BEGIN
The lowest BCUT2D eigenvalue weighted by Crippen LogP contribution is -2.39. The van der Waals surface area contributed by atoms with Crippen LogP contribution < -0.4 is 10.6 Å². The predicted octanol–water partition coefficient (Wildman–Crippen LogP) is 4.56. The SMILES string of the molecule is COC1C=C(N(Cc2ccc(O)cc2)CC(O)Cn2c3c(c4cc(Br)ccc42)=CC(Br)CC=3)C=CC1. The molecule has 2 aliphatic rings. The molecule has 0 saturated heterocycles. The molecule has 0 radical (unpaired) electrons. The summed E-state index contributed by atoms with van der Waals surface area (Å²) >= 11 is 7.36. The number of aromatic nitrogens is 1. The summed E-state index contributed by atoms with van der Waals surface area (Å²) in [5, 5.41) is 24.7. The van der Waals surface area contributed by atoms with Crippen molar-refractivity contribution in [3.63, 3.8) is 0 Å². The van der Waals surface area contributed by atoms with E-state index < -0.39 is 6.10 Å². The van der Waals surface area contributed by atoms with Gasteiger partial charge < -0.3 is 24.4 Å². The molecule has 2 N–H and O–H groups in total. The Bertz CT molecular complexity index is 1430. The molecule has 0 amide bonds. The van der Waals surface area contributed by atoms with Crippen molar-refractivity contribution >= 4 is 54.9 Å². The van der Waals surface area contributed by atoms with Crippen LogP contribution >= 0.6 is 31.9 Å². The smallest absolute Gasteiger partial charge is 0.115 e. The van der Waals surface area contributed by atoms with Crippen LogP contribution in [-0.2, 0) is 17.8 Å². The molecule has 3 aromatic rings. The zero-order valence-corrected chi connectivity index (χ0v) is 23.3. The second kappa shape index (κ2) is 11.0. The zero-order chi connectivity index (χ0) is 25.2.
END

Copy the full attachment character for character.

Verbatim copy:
The lowest BCUT2D eigenvalue weighted by Crippen LogP contribution is -2.39. The van der Waals surface area contributed by atoms with Crippen LogP contribution < -0.4 is 10.6 Å². The predicted octanol–water partition coefficient (Wildman–Crippen LogP) is 4.56. The SMILES string of the molecule is COC1C=C(N(Cc2ccc(O)cc2)CC(O)Cn2c3c(c4cc(Br)ccc42)=CC(Br)CC=3)C=CC1. The molecule has 2 aliphatic rings. The molecule has 0 saturated heterocycles. The molecule has 0 radical (unpaired) electrons. The summed E-state index contributed by atoms with van der Waals surface area (Å²) >= 11 is 7.36. The number of aromatic nitrogens is 1. The summed E-state index contributed by atoms with van der Waals surface area (Å²) in [5, 5.41) is 24.7. The van der Waals surface area contributed by atoms with Crippen molar-refractivity contribution in [3.63, 3.8) is 0 Å². The van der Waals surface area contributed by atoms with E-state index < -0.39 is 6.10 Å². The van der Waals surface area contributed by atoms with Gasteiger partial charge < -0.3 is 24.4 Å². The molecule has 2 N–H and O–H groups in total. The Bertz CT molecular complexity index is 1430. The molecule has 0 amide bonds. The van der Waals surface area contributed by atoms with Crippen molar-refractivity contribution >= 4 is 54.9 Å². The van der Waals surface area contributed by atoms with Crippen LogP contribution >= 0.6 is 31.9 Å². The smallest absolute Gasteiger partial charge is 0.115 e. The van der Waals surface area contributed by atoms with Crippen LogP contribution in [-0.2, 0) is 17.8 Å². The molecule has 3 aromatic rings. The zero-order valence-corrected chi connectivity index (χ0v) is 23.3. The second kappa shape index (κ2) is 11.0. The zero-order chi connectivity index (χ0) is 25.2.